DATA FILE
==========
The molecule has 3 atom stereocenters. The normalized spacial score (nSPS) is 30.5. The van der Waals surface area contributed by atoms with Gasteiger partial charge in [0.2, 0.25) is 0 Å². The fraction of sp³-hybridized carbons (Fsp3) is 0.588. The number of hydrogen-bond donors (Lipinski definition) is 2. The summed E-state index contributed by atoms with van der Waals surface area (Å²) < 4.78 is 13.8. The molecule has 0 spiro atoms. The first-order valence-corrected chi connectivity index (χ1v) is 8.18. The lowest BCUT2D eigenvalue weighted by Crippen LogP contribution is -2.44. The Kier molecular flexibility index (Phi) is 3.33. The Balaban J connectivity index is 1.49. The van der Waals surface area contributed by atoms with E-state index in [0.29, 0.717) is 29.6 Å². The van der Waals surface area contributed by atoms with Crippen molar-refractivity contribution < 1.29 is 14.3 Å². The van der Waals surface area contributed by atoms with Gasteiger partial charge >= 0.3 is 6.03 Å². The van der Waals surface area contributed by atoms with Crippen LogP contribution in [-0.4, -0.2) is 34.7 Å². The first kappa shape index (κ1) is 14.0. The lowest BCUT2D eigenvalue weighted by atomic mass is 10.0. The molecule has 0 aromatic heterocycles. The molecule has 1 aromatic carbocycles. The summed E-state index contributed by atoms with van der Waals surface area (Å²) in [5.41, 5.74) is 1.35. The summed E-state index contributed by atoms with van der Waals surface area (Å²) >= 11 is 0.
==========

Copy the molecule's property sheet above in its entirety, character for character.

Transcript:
The molecule has 3 atom stereocenters. The normalized spacial score (nSPS) is 30.5. The van der Waals surface area contributed by atoms with Gasteiger partial charge in [0.2, 0.25) is 0 Å². The fraction of sp³-hybridized carbons (Fsp3) is 0.588. The number of hydrogen-bond donors (Lipinski definition) is 2. The summed E-state index contributed by atoms with van der Waals surface area (Å²) < 4.78 is 13.8. The molecule has 0 spiro atoms. The first-order valence-corrected chi connectivity index (χ1v) is 8.18. The lowest BCUT2D eigenvalue weighted by Crippen LogP contribution is -2.44. The Kier molecular flexibility index (Phi) is 3.33. The Balaban J connectivity index is 1.49. The van der Waals surface area contributed by atoms with E-state index in [0.29, 0.717) is 29.6 Å². The van der Waals surface area contributed by atoms with Crippen molar-refractivity contribution < 1.29 is 14.3 Å². The van der Waals surface area contributed by atoms with Gasteiger partial charge >= 0.3 is 6.03 Å². The van der Waals surface area contributed by atoms with Crippen LogP contribution in [-0.4, -0.2) is 34.7 Å². The first kappa shape index (κ1) is 14.0. The lowest BCUT2D eigenvalue weighted by atomic mass is 10.0. The molecule has 0 aromatic heterocycles. The molecule has 1 aromatic carbocycles. The summed E-state index contributed by atoms with van der Waals surface area (Å²) in [5.41, 5.74) is 1.35. The summed E-state index contributed by atoms with van der Waals surface area (Å²) >= 11 is 0.